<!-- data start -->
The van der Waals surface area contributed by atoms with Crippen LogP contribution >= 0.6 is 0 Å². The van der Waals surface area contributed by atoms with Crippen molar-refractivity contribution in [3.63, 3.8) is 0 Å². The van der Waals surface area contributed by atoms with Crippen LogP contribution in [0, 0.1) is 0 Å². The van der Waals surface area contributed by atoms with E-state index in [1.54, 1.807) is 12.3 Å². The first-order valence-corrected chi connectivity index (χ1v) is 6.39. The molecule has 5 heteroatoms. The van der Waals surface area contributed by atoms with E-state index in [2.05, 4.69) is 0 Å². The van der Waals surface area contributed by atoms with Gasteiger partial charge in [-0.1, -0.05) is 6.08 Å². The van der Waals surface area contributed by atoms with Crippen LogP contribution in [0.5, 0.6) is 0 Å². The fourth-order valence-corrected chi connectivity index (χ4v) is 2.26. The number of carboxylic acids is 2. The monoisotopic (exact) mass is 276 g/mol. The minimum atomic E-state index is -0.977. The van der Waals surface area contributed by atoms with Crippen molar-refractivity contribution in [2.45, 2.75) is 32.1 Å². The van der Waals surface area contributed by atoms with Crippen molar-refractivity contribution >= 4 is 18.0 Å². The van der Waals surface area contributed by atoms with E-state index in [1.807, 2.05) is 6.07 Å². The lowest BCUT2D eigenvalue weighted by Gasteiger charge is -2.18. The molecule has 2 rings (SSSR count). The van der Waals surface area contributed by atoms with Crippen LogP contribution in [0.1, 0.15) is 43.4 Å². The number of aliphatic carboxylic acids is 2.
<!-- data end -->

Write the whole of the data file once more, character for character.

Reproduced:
The van der Waals surface area contributed by atoms with Crippen LogP contribution >= 0.6 is 0 Å². The van der Waals surface area contributed by atoms with Crippen molar-refractivity contribution in [3.63, 3.8) is 0 Å². The van der Waals surface area contributed by atoms with Crippen LogP contribution in [0, 0.1) is 0 Å². The van der Waals surface area contributed by atoms with E-state index in [1.54, 1.807) is 12.3 Å². The first-order valence-corrected chi connectivity index (χ1v) is 6.39. The molecule has 5 heteroatoms. The van der Waals surface area contributed by atoms with E-state index in [2.05, 4.69) is 0 Å². The van der Waals surface area contributed by atoms with Gasteiger partial charge in [-0.1, -0.05) is 6.08 Å². The van der Waals surface area contributed by atoms with Crippen LogP contribution in [0.5, 0.6) is 0 Å². The fourth-order valence-corrected chi connectivity index (χ4v) is 2.26. The number of carboxylic acids is 2. The monoisotopic (exact) mass is 276 g/mol. The minimum atomic E-state index is -0.977. The van der Waals surface area contributed by atoms with Crippen molar-refractivity contribution in [2.45, 2.75) is 32.1 Å². The van der Waals surface area contributed by atoms with Crippen molar-refractivity contribution >= 4 is 18.0 Å². The van der Waals surface area contributed by atoms with E-state index in [1.807, 2.05) is 6.07 Å². The lowest BCUT2D eigenvalue weighted by Gasteiger charge is -2.18. The molecule has 2 rings (SSSR count). The van der Waals surface area contributed by atoms with Crippen LogP contribution in [0.1, 0.15) is 43.4 Å². The number of aliphatic carboxylic acids is 2.